Conservation success story: Louisiana pine snake

Conservation success story: Louisiana pine snake

The Zoo is pleased to announce another conservation success with the recent hatchings of 16 endangered Louisiana pine snakes. This snake is nonvenomous and spends 90 percent of its time underground in self-dug burrows or those made by other animals. This elusive snake can grow up to 7 feet in length. This species only breeds one time each year, during the spring. Although this snake lays the largest eggs of any North American snake, it produces the smallest number, usually only four or five in a clutch. This snake is considered the rarest large snake in North America, as less than 210 have ever been found in their native habitat, which stretches from east Texas to western-central Louisiana.   The Fort Worth Zoo participates in a breeding program that maintains a healthy, diverse population of the species. Since 2010, the Zoo has assisted in providing hatchings for release back into its native habitat in partnership with the U.S. Fish and Wildlife Service, Louisiana Department of Wildlife and Fisheries, U.S. Forest Service, and other stakeholders. The goal of this effort is to establish a self-sustaining population in a restored habitat within an area of the historic range where the species has been long extirpated. This summer, the Zoo’s herpetology team successfully released eight of these snakes back into this habitat and plan to release the other eight in spring of 2016.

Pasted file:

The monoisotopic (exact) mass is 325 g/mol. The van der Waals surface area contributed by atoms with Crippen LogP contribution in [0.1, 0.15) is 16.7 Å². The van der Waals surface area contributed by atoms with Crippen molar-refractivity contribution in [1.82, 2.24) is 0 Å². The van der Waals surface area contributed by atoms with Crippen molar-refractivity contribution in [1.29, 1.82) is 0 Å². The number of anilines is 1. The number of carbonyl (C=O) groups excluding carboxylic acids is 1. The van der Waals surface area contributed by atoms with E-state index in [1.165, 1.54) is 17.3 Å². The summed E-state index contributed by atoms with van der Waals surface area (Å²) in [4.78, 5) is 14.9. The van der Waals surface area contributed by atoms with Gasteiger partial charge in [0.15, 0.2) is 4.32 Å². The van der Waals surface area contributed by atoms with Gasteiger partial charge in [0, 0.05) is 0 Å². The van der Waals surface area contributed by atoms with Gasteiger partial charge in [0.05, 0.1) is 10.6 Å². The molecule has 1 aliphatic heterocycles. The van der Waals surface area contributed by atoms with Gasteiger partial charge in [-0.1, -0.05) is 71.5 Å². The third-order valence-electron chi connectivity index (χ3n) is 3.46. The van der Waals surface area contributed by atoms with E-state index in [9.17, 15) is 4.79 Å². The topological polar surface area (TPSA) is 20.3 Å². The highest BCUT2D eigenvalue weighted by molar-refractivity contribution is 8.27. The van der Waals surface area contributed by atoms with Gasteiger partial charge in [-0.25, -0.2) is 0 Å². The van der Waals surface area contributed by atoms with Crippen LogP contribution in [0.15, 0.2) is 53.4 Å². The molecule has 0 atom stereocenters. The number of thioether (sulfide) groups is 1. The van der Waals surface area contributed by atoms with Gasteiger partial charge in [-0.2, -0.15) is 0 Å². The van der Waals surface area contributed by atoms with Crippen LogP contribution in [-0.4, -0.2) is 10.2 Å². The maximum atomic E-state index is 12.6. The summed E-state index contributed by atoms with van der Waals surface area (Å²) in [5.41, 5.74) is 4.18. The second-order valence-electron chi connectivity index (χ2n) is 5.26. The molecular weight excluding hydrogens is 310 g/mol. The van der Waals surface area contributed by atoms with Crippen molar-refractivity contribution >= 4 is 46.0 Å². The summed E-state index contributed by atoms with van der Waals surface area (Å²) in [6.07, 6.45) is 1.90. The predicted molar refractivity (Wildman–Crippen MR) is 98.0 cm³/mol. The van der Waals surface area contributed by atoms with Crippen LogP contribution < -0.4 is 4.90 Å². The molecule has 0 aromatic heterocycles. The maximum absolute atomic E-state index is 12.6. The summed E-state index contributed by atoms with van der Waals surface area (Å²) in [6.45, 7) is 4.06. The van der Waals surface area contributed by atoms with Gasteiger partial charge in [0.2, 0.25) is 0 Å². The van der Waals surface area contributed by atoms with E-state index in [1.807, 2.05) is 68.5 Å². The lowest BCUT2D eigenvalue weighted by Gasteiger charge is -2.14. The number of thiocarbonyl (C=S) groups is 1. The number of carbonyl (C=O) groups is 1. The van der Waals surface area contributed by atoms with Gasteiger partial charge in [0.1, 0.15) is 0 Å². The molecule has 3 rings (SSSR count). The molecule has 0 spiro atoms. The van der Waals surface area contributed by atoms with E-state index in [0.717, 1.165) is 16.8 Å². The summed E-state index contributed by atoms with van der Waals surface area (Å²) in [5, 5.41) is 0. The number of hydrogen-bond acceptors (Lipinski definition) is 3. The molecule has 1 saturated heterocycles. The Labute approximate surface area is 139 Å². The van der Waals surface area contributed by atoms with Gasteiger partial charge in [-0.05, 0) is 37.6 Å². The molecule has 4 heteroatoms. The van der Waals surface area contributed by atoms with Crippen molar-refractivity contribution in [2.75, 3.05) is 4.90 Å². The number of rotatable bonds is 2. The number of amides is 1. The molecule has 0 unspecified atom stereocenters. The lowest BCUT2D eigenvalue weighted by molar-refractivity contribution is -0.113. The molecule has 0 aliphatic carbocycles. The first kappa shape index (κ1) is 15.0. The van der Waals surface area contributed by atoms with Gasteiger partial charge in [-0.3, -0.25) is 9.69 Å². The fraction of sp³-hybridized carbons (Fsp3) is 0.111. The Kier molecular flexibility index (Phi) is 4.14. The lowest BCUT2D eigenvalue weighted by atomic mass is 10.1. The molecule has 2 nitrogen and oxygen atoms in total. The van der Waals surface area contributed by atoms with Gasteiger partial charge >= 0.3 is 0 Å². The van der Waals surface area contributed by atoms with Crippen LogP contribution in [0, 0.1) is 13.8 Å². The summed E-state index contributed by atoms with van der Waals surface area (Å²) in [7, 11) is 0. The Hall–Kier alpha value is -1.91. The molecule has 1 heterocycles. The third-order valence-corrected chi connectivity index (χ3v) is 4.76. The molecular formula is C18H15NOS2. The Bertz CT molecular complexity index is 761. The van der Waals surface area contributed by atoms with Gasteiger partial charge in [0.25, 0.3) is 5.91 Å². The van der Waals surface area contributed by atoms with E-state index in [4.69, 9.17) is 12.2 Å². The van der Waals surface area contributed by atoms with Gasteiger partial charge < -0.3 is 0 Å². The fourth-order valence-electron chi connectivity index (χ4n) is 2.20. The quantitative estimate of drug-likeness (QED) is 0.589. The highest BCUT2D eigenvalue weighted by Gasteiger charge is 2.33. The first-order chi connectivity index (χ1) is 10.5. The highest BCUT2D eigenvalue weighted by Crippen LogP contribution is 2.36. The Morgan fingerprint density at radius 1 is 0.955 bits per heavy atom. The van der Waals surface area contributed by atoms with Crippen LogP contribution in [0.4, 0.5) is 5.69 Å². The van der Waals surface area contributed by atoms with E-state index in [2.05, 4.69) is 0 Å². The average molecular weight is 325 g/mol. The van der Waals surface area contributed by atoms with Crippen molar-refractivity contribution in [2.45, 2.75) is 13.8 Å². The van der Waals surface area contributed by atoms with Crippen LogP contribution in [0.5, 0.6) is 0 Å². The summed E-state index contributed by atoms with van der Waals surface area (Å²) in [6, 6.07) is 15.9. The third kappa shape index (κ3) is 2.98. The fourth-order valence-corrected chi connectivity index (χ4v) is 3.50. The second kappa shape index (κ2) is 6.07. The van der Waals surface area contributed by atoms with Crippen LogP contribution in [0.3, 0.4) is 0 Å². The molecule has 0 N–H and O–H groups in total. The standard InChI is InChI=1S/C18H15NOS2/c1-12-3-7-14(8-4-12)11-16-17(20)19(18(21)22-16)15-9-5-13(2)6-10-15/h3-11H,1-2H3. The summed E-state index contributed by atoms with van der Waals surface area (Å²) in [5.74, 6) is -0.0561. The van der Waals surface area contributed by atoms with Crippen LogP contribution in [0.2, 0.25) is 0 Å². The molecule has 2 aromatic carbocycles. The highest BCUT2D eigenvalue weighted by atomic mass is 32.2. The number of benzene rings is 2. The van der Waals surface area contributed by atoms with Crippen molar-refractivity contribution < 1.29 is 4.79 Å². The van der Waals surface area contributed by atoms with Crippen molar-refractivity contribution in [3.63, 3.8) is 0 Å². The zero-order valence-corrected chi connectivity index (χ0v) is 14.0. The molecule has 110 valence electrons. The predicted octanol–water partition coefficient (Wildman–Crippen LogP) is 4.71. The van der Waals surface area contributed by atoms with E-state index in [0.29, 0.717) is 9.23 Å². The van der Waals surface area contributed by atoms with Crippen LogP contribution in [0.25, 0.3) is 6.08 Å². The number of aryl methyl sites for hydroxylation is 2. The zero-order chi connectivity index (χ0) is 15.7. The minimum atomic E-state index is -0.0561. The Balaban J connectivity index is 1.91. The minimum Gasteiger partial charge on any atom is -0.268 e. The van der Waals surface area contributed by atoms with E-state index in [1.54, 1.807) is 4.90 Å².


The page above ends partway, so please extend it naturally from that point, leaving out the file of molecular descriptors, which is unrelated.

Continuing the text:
Posted by Avery Elander at 6:01 PM